This law post talks about the five major functions of the Indian Parliament and explains each of them in brief.
India is run by a Parliamentary form of government. The Parliament is the highest legislative body of India. It consists of three organs – the President, the Council of States (the Rajya Sabha) and the House of the People (the Lok Sabha). The President is regarded as an integral part of the Parliament even though he is not a member of either House of Parliament.
Further, the Parliament in India is not a sovereign body and has derived all its powers from the Constitution of India.
Powers and Functions of the Parliament of India
The functions of the Parliament are contained under Chapter II (Articles 79 to 122) of Part V of the Constitution.
Here are five major functions of the Indian Parliament:
1. Legislative Functions
The most important function of the Parliament is to make laws. The first step in the legislative process is the introduction of a bill. An ordinary bill, that is, a bill other than a money bill or financial bill, can originate in either House of Parliament. The bill, after both Houses pass it, becomes law only with the assent (consent or permission) of the Indian President.
Further, the money bill is only introduced in the Lok Sabha that too with the recommendation of the President.
Additionally, the Parliament enacts legislation on all the topics mentioned in the Union List and the Concurrent List (7th Schedule of the Constitution).
2. Executive Functions
The Parliament has the authority to discharge the cabinet from its office by a vote of no-confidence. In addition, it has the right to reject any law introduced by the cabinet, including budget proposals.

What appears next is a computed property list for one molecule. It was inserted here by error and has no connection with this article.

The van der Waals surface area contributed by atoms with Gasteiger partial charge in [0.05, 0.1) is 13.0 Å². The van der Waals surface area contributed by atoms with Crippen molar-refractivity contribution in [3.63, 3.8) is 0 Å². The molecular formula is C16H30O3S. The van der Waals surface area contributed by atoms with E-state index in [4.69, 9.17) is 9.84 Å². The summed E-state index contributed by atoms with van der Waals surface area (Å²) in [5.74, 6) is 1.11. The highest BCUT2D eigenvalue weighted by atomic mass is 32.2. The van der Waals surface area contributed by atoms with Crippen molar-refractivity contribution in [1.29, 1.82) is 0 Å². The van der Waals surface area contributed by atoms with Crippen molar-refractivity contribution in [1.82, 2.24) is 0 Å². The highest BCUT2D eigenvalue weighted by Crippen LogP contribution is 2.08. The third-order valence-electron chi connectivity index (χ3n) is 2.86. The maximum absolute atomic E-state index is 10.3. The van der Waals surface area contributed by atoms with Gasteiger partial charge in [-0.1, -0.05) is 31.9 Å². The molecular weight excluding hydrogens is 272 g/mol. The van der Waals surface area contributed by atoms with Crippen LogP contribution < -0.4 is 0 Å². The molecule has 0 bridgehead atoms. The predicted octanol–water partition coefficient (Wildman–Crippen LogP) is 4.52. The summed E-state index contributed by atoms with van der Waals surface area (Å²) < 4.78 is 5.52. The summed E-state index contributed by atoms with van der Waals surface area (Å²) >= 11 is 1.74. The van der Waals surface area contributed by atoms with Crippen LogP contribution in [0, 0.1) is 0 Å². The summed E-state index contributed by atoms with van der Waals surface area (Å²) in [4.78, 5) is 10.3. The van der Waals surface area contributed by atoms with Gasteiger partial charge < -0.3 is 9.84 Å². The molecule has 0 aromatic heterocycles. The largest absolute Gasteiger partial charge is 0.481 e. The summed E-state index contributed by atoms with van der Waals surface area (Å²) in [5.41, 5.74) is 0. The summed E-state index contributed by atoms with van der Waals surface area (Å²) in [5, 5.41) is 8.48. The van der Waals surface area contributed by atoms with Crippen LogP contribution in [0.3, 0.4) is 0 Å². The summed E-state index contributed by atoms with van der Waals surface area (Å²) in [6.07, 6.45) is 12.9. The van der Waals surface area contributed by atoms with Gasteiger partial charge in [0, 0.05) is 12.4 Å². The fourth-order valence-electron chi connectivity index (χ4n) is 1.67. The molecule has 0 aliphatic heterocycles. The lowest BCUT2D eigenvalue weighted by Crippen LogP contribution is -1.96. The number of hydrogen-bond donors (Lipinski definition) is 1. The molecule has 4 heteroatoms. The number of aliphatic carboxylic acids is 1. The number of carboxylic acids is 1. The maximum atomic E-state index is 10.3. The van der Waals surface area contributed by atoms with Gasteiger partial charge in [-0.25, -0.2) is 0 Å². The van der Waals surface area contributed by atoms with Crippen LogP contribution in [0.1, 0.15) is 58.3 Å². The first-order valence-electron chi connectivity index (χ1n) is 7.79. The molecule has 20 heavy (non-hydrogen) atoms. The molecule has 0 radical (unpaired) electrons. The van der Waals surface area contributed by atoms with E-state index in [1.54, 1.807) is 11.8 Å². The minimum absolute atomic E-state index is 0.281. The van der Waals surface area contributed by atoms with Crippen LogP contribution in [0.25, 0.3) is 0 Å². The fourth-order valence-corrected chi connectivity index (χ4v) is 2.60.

Further, the adjournment motion is only allowed in the Lok Sabha to bring the Parliament’s attention to any current topic of critical public importance.
3. Financial Functions
The Parliament has effective control over financial matters. For example, the amount to be spent for various government purposes is specified in the Union Budget. And the Union Budget is only passed after the assent of the Parliament. Also, even though the cabinet is in charge of collecting taxes from Indian citizens, the tax on anything cannot be imposed without first having an appropriate Act approved by the Parliament.
The Parliament also passes the Appropriation Bill and the Finance Bill. No money can be withdrawn from the Consolidated Funds of India unless the Parliament passes the Appropriation bill.
4. Electoral Functions
The Lok Sabha has the power to choose from its members to serve as its Speaker and Deputy Speaker. Similarly, the Rajya Sabha has the authority to elect the Deputy Chairman from among its members.
Further, the Parliament also has the authority to make laws related to elections in India. The Parliament also has the power to impeach the President, judges of the High Court and the judges of the Supreme Court.
5. Power to Amend
Any proposal for a constitutional amendment is made by Parliament. Either House of Parliament can introduce a bill for amendment.
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